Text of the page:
The Award, especially due to relevant countries’ policy responses and the enduring controversy over its content, has significant implications for the South China Sea maritime territorial disputes, which remain one of the most potent and complex issues affecting stability and security in the Asia-Pacific region and beyond. In the post-arbitration context, rival claimants and major stakeholders have been forced to recalibrate their rhetoric, strategies, and policies in order to safeguard their interests and rights in the maritime area while maintaining an image internationally that is conducive to achieving these aims.

This report, entitled South China Sea Lawfare: Post-Arbitration Policy Options and Future Prospects, builds upon the success of the first South China Sea Lawfare report that was published in early 2016. By bringing together an international team of experts writing on the different approaches of each claimant and stakeholder, it aims to serve as a more inclusive reference on post-arbitration South China Sea policy issues than the many other analyses published in the aftermath of the Award.

In Part I: Introduction, the report begins by giving a brief overview of the arbitral proceedings in historical perspective and summarizing the legal positions of the parties involved and the Tribunal’s conclusions as described in its two awards. In Part II: Rival Claimants and Part III: Major Stakeholders, the chapters focus on (1) the specific policy approaches of each country or actor; (2) the implications of the Award for each; (3) the legal, diplomatic, and security policy options available to them; and (4) their future prospects in the post-arbitration context of the South China Sea. In Part IV: Conclusion, the report explores the implications of the Award for international maritime law and the future of maritime territorial disputes. By encouraging and compiling a diversity of views on the South China Sea, the editors hope that this report will serve over the coming years as a resource for policymakers, a foundation for future research, and an example of constructive international collaboration in the midst of the disputes.

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Taiping Island’s Legal Status: Questions Remain in the Aftermath of the Award

Issue Briefings 16 • 2016 • By Serafettin Yilmaz and Tsung-Han Tai

Far from making progress towards a South China Sea dispute settlement, the Award in the Philippines v. China arbitration case has all but ensured that debate will continue. In particular, the Tribunal’s controversial conclusions regarding Itu Aba (Taiping) Island’s legal status may have already reduced the effectiveness and perceived validity of the Award.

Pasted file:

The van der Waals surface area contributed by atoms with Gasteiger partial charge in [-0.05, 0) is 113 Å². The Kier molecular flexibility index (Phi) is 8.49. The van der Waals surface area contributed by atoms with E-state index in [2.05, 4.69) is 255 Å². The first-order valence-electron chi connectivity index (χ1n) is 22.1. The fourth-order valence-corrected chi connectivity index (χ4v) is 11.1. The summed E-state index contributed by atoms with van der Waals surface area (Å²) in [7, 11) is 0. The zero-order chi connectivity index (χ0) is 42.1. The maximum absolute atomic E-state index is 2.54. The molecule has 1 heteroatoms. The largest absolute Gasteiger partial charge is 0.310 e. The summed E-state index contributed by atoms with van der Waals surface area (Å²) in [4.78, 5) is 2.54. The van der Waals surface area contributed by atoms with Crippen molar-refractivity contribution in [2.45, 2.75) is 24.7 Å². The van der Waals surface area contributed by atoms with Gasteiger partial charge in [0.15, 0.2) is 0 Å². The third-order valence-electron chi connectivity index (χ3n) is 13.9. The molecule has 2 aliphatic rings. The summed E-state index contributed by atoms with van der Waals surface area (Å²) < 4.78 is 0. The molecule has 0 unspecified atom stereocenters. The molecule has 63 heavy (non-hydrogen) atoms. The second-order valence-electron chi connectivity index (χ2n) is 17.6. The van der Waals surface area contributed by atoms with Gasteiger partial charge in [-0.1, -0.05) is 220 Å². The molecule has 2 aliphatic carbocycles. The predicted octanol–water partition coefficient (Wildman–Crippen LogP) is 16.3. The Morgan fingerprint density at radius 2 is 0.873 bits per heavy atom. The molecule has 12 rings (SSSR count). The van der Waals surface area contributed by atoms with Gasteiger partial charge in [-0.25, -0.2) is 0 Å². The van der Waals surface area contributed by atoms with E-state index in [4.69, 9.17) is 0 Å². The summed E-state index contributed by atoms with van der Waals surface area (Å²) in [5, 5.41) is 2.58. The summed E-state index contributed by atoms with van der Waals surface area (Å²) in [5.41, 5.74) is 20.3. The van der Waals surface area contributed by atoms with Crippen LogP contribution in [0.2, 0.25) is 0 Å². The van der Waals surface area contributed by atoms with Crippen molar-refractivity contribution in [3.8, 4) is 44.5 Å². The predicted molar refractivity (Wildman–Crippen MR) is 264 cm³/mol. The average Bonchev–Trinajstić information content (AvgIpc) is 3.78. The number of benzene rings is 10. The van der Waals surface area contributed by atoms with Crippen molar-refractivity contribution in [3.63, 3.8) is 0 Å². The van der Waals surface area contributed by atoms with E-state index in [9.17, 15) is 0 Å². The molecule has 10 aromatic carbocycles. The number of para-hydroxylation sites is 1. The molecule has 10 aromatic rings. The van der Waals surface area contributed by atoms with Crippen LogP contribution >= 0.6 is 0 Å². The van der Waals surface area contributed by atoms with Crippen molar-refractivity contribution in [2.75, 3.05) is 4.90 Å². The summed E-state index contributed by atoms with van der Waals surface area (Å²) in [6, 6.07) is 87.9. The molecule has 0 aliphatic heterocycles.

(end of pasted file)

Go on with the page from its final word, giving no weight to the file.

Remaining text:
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Time to Revive the Joint Marine Seismic Undertaking in the South China Sea?

Issue Briefings 15 • 2016 • By Carlos Santamaria

A decade ago, China and the Philippines demonstrated that they had the resolve to cooperate on joint exploration projects, but nationalist outcry in the Philippines derailed these efforts. Now that the Philippines v. China arbitration case has concluded, reviving the Joint Marine Seismic Undertaking (JMSU) or a similar program may once again offer a win-win solution.

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Philippines v. China Arbitration Case: Official Responses to the Award

Features • 2016 • By SCSTT Editorial Team

South China Sea Think Tank compiles the official responses of claimants and major stakeholders to the Award of July 12, 2016, in the Philippines v. China arbitration case.

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Philippines v. China Arbitration Case: Summary of the Philippines’ Submissions and Tribunal’s Awards

Features • 2016 • By SCSTT Editorial Team

South China Sea Think Tank summarizes the Philippines’ submissions and additional claims, the Tribunal’s conclusions contained in its Award on Jurisdiction and Admissibility, and its conclusions made in its final Award in the Philippines v. China arbitration case.

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US Warships in the South China Sea: A Prelude to War?

Issue Briefings 14 •  2016 • By Mark Valencia

As the US Navy increases its presence in the South China Sea in an attempt to maintain US primacy in Asia, it risks provoking a military clash with China. If regional stability is to be maintained, the US will need to rethink its strategy and seek a compromise.